In July 2020, ESPN carried a poll to recognize the most dominant athletes across all sports in the 21st century. And the fans’ verdict was that Rafael Nadal’s reign at Roland Garros was superior to the incredible Olympic efforts of Usain Bolt and Michael Phelps.
It may be unfair to compare sports and athletes, but the manner in which Nadal has dominated the clay-court Grand Slam warrants a pedestal with the best of the best. He is as close to invincibility as you can get in tennis on one surface.
He won his first title on his Roland Garros debut in 2005 as an exuberant teenager.
Fifteen years later, he still plays every shot, every point with the same intensity. He has collected 13 French Open titles, the most by any player at a single Grand Slam event, and has won 100 of the 102 matches he’s played on the clay-courts of Paris.
We take a look at why Nadal’s game creates the perfect storm on terre battue:
Movement on clay
The powdery layer of red-brick on European clay-courts is only 2mm thick and is laid on a bed of crushed limestone. Since it is loose dirt, traction is notoriously less on this surface and gives a whole new meaning to the phrase ‘feet of clay’.
Andre Agassi’s former trainer Gil Reyes had told New York Times in 2012 that playing on clay is like, “playing tennis on a hardwood floor in socks.”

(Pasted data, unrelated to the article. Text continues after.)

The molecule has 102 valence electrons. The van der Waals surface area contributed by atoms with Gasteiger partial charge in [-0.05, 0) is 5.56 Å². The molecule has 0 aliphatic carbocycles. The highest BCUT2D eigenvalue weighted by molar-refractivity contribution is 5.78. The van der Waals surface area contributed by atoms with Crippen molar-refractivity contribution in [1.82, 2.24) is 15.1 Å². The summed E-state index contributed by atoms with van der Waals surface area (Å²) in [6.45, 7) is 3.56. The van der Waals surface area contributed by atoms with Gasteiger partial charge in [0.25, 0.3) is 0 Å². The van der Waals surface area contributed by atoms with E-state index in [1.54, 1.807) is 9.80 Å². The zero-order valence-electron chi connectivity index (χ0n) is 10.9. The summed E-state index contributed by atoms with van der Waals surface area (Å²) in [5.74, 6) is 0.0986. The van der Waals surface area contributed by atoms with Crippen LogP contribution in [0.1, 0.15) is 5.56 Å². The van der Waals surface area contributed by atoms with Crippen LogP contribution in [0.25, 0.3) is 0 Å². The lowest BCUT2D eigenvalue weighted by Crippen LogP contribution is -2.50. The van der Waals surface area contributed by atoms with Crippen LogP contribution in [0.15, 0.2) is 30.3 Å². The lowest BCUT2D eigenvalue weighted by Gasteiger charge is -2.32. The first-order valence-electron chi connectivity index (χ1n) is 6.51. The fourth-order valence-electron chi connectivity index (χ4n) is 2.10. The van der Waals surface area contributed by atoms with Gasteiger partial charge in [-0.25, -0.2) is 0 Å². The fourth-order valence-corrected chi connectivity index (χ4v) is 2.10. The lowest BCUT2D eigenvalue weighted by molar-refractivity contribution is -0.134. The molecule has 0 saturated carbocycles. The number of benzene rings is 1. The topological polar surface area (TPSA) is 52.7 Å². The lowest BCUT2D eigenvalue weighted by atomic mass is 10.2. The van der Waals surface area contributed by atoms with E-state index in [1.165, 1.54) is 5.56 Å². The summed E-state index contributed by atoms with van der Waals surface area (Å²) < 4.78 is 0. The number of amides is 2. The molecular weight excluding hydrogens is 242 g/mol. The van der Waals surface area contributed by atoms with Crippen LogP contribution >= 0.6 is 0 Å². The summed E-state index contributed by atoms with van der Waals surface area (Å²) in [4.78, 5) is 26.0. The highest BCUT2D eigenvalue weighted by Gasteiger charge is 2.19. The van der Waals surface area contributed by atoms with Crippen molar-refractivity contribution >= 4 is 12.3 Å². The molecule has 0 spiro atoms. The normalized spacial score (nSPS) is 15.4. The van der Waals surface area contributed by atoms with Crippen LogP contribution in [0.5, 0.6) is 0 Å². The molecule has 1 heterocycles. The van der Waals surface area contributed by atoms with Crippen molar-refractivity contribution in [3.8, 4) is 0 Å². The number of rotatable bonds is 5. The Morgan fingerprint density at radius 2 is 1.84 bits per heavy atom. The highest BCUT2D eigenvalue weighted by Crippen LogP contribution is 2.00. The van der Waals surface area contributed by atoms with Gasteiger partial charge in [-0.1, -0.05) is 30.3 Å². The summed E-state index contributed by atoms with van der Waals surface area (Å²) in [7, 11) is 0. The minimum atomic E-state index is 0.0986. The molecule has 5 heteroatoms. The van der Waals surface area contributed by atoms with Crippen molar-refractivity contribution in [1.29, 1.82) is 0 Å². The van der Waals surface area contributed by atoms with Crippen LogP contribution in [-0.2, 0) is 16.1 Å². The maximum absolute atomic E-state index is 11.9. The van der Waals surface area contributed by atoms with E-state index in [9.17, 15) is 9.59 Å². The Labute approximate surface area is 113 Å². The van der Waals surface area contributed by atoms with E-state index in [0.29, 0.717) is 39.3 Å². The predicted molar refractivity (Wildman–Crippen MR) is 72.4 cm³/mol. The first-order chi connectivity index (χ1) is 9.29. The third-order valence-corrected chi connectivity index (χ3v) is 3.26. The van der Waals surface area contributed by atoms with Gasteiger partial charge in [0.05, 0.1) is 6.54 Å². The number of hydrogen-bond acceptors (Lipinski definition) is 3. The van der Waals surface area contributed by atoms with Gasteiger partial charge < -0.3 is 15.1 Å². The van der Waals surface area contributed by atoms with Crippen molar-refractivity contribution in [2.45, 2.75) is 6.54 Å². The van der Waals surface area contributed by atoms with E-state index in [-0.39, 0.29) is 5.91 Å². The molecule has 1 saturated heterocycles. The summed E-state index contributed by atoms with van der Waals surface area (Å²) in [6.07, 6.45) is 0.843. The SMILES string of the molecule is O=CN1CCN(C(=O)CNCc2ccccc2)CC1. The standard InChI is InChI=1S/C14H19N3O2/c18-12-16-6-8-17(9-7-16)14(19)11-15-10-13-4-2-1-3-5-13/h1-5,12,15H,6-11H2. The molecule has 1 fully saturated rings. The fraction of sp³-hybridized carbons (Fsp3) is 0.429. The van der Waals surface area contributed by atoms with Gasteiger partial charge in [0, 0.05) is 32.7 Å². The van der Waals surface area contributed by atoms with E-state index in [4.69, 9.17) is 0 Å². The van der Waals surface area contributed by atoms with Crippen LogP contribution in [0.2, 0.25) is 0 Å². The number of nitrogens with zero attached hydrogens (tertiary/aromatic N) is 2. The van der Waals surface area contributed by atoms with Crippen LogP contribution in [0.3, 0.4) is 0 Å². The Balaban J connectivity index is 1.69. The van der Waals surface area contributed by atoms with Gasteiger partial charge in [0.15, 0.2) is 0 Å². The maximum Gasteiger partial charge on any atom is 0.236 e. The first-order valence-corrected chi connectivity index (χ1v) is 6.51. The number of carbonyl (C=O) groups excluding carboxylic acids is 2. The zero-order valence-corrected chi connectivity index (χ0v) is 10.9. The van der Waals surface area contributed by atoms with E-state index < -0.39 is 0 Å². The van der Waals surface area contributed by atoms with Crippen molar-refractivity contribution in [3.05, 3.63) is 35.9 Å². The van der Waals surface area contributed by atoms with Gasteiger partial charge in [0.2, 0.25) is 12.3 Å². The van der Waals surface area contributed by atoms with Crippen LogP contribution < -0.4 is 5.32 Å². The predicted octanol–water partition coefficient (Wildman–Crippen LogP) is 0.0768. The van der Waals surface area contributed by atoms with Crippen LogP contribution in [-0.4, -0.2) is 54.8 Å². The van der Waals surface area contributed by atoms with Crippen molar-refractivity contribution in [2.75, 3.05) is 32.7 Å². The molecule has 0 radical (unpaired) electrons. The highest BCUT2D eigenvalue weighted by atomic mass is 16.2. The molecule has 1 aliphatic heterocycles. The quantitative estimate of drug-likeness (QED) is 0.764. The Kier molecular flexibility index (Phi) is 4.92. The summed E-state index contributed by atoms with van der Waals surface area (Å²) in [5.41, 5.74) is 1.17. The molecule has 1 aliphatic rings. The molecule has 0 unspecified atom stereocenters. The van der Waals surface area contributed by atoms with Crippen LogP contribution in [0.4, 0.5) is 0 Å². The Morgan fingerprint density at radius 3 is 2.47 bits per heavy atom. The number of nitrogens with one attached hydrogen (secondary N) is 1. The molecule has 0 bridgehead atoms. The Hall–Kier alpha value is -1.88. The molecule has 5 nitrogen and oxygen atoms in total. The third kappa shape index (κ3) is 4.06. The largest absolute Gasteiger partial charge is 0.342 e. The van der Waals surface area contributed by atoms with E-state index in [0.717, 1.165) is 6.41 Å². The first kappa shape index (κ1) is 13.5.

But you wouldn’t know that looking at the sure-footed Rafael Nadal. Born and bred on the red stuff, the Spaniard’s movement is quick, efficient and decisive.
His uncle and long-time former coach Toni Nadal, who took a break from the tour in 2017, said, “You should move correctly every ball. Move to defend it. Move to attack it. The movement is very important every point.”
The 19-time Grand Slam champion can speed and slide on the clay, change direction, run down any ball in the postcode and hit winners on the run. Much of his defensive prowess comes from his anticipation and movement.
In a 2018 interview, former Wimbledon champion Pat Cash said, “I don’t think I’ve ever seen anybody move that quick on the clay.”
If there is one term that has become definitive of Nadal’s game, especially on clay, it is top-spin. It’s vicious and it leaves his opponents in a tizzy.
Top-spin helps players to get a better net clearance and make sure that the ball dips in inside the white lines. It is devised as one of the strategies to minimize errors, but Nadal hits the balls heavier than any player. While on an average men’s tennis players impart 2,700 revolutions per minute on the ball, Nadal’s average is higher by 600rpms. It has even touched about 5000 rpms.
On his forehand, the reason he uses the above the head finish (buggy whip) is because he wants to have the most amount of space to brush up the ball with and by finishing above his head, he’s able to do that to the fullest. More the vertical movement (low to high racquet swing), more the brush and more the top spin.
This movement is exaggerated on the red dirt, where the ball slows down on impact and kicks up higher and more aggressively. The weight of the shot literally pushes his opponents further behind the baseline, making it more and more difficult to control the shot.